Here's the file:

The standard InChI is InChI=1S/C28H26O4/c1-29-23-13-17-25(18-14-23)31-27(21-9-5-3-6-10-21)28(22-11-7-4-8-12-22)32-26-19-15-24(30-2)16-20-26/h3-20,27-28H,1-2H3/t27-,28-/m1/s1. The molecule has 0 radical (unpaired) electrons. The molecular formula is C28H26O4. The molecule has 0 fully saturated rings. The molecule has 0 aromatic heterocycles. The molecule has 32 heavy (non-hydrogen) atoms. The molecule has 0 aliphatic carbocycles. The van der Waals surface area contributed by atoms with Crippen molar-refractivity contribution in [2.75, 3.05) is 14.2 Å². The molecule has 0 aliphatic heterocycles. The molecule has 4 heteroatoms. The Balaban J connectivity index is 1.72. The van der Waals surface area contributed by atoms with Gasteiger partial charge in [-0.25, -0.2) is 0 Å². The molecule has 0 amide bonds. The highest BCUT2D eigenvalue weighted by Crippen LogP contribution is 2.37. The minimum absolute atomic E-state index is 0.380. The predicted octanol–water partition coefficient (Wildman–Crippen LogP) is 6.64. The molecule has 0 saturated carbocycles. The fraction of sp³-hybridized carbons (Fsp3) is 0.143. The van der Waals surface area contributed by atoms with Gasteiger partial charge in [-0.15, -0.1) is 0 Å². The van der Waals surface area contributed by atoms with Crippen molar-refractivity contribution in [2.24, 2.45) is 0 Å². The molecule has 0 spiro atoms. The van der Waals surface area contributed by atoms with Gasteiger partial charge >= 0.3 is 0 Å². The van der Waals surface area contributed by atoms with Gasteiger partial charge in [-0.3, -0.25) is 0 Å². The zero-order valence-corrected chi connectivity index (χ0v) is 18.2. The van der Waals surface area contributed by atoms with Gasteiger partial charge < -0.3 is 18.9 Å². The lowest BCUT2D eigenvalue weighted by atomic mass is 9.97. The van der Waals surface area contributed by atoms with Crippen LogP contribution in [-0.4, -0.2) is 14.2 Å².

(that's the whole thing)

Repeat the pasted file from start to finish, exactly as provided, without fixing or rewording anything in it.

The standard InChI is InChI=1S/C28H26O4/c1-29-23-13-17-25(18-14-23)31-27(21-9-5-3-6-10-21)28(22-11-7-4-8-12-22)32-26-19-15-24(30-2)16-20-26/h3-20,27-28H,1-2H3/t27-,28-/m1/s1. The molecule has 0 radical (unpaired) electrons. The molecular formula is C28H26O4. The molecule has 0 fully saturated rings. The molecule has 0 aromatic heterocycles. The molecule has 32 heavy (non-hydrogen) atoms. The molecule has 0 aliphatic carbocycles. The van der Waals surface area contributed by atoms with Crippen molar-refractivity contribution in [2.75, 3.05) is 14.2 Å². The molecule has 0 aliphatic heterocycles. The molecule has 4 heteroatoms. The Balaban J connectivity index is 1.72. The van der Waals surface area contributed by atoms with Gasteiger partial charge in [-0.25, -0.2) is 0 Å². The molecule has 0 amide bonds. The highest BCUT2D eigenvalue weighted by Crippen LogP contribution is 2.37. The minimum absolute atomic E-state index is 0.380. The predicted octanol–water partition coefficient (Wildman–Crippen LogP) is 6.64. The molecule has 0 saturated carbocycles. The fraction of sp³-hybridized carbons (Fsp3) is 0.143. The van der Waals surface area contributed by atoms with Gasteiger partial charge in [-0.15, -0.1) is 0 Å². The van der Waals surface area contributed by atoms with Crippen molar-refractivity contribution in [2.24, 2.45) is 0 Å². The molecule has 0 spiro atoms. The van der Waals surface area contributed by atoms with Gasteiger partial charge >= 0.3 is 0 Å². The van der Waals surface area contributed by atoms with Gasteiger partial charge in [-0.3, -0.25) is 0 Å². The zero-order valence-corrected chi connectivity index (χ0v) is 18.2. The van der Waals surface area contributed by atoms with Gasteiger partial charge < -0.3 is 18.9 Å². The lowest BCUT2D eigenvalue weighted by atomic mass is 9.97. The van der Waals surface area contributed by atoms with Crippen LogP contribution in [-0.4, -0.2) is 14.2 Å².